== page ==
This send method returns a Java Future, and we call a get method on the Future object. The get method will wait till we get success or an exception.
In the case of success, we get a record metadata object. I am printing partition number and offset number from the RecordMetadata. But in your real application, you may not be doing anything for success.
In the case of an exception, we are just printing out the failure text and stack trace, but in your production code, you may want to log the message and exception details for later analysis. We have a final block as well, and we are closing the producer object to free up resources.
The fire and forget approach was on one extreme, and the synchronous approach is at another extreme. I mean, in one approach, you don't care at all, and in another method, you wait for every single message. So, there is a third approach which takes the middle path.

Asynchronous Producer

In this method, we send a message and provide a call back function to receive acknowledgment. We don't wait for success and failure. The producer will callback our function with RecordMetadata and an exception object. So, if you just care about exceptions, you simply look at the exception, if it is null, don't do anything. If the exception is not null, then you know it failed, so you can record the message details for later analysis.
Let's look at an example of the asynchronous approach.

                                
    import java.util.*;
    import org.apache.kafka.clients.producer.*;
                                    
    public class AsynchronousProducer {
                                    
    public static void main(String[] args) throws Exception{
        String topicName = "AsynchronousProducerTopic";
        String key = "Key1";
        String value = "Value-1";
                                    
        Properties props = new Properties();
        props.put("bootstrap.servers", "localhost:9092,localhost:9093");
        props.put("key.serializer","org.apache.kafka.common.serialization.StringSerializer");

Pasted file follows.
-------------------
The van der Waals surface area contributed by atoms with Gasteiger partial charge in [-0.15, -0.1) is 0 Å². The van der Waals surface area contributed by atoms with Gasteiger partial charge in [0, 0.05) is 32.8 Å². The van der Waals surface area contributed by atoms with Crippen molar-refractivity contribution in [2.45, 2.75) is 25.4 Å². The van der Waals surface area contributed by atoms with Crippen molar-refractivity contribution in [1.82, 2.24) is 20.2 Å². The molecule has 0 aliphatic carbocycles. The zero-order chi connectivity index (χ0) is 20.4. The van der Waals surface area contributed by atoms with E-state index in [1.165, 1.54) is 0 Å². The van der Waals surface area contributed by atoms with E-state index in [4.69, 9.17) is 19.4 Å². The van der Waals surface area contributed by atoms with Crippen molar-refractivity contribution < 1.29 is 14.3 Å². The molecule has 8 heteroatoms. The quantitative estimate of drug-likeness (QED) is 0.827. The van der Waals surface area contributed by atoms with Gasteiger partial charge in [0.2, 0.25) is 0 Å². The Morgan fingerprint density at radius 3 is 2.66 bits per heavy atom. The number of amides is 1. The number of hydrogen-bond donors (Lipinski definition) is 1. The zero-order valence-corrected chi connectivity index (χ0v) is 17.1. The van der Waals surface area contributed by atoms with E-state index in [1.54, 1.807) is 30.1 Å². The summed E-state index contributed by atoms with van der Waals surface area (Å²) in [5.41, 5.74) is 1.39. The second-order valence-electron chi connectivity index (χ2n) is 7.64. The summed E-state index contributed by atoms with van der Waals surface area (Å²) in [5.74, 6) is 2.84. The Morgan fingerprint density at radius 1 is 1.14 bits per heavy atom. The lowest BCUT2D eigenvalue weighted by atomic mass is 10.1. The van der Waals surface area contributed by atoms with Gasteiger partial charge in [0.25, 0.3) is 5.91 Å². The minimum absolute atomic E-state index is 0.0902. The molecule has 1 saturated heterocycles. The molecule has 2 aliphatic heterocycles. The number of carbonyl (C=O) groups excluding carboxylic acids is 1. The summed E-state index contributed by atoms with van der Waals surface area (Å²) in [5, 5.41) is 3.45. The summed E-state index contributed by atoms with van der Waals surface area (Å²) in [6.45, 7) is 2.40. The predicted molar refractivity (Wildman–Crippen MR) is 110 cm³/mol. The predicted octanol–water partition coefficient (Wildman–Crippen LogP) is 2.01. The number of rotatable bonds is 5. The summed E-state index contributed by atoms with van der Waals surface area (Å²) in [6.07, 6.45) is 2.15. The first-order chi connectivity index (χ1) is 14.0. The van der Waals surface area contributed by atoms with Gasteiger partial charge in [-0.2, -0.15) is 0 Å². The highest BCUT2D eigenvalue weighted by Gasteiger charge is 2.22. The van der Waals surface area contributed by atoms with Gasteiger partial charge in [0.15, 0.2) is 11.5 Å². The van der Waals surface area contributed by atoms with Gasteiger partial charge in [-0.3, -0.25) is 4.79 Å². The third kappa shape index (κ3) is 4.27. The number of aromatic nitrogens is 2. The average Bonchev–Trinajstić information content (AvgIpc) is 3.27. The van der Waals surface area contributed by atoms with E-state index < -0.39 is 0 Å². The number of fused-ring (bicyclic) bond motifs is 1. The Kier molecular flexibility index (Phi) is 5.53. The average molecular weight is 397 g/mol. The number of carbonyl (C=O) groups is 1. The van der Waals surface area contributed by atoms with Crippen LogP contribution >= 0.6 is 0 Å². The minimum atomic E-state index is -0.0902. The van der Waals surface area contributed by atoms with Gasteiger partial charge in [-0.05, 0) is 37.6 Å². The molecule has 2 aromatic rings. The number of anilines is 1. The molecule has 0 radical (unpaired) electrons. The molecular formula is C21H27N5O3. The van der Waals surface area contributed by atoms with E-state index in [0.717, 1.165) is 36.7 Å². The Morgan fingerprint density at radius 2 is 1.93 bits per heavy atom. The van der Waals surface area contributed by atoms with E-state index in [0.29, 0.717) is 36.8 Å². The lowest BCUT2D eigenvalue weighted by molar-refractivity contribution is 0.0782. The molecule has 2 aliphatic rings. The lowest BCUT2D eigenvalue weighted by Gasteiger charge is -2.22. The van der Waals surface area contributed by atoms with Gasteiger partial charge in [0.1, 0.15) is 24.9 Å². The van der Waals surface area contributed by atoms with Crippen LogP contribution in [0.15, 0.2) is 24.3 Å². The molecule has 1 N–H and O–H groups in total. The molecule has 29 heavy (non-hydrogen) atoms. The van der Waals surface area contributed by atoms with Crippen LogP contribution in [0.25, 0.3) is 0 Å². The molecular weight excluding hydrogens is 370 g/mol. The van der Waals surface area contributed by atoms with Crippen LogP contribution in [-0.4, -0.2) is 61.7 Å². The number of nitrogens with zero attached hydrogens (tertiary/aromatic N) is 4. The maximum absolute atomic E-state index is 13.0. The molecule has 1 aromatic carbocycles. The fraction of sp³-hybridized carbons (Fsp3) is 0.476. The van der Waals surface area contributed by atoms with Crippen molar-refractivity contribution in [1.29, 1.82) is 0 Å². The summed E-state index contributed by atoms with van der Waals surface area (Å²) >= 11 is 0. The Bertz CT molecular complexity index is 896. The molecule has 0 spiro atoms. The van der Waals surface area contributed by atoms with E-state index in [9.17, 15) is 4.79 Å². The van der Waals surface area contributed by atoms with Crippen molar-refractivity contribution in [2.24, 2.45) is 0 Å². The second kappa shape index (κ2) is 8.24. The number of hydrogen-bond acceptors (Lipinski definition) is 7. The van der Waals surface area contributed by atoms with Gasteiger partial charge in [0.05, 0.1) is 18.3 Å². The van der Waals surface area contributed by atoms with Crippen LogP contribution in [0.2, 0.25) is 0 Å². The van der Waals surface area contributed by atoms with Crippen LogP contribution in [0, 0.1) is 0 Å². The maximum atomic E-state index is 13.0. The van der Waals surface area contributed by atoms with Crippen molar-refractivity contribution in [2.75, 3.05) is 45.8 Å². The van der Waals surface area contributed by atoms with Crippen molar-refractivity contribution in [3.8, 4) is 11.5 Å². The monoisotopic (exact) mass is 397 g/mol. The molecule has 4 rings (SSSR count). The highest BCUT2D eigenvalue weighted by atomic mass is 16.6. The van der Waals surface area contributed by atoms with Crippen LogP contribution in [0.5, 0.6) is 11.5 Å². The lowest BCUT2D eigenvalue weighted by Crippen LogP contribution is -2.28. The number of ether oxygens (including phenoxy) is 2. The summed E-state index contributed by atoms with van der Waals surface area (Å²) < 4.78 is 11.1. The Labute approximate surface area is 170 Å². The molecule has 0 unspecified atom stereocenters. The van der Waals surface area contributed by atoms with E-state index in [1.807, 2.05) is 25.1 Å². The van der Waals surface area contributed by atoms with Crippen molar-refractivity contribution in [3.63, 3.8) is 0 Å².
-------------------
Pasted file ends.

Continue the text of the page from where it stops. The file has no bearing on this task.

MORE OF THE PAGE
props.put("value.serializer", "org.apache.kafka.common.serialization.StringSerializer");
                                    
        Producer<String, String> producer = new KafkaProducer<>(props);                                    
        ProducerRecord<String, String> record = new ProducerRecord<>(topicName,key,value);
                                    
        producer.send(record, new MyProducerCallback());
        System.out.println("AsynchronousProducer call completed");
        producer.close();
                                    
        }                                    
    }
                                    
    class MyProducerCallback implements Callback{
                                    
        @Override
        public  voidonCompletion(RecordMetadatarecordMetadata, Exception e) {
            if (e != null)
                System.out.println("AsynchronousProducer failed with an exception");
            else
                System.out.println("AsynchronousProducer call Success:");
        }
    }                                               
                            

The code for asynchronous producer is again same as send and forget approach. The only difference is that we have a second parameter for the send method. A second parameter is a callback object.
The next part of the code is the callback class. So, if you want to create a callback class, you must implement the Callback interface. Then you have just one method to override. You need to override the onCompletion method. The broker will invoke this method with an acknowledgment or an exception. The rest of the code is simple, If the exception object is not null, we have a failure else we have success.
In this approach, you keep sending messages as fast as you can without waiting for responses, and handle failures later as they come using a callback function.

In Flight Messages

The asynchronous method appears to provide you a throughput that is as good as fire and forget approach. But there is a catch. You have a limit of in-flight messages. This limit is controlled by a configuration parameter max.in.flight.requests.per.connection. This parameter controls that how many messages you can send to the server without receiving a response. The default value is 5. You can increase this value, but there are other considerations. We will cover producer configurations in a separate session. Till then, just understand that asynchronous send gives you a better throughput compared to synchronous, but the max.in.flight.requests.per.connection limits it.
That's it for this session. In next session, we will cover some more details of Kafka producer APIs, See you again.
Thanks for watching Learning Journal.
Keep learning and Keep growing.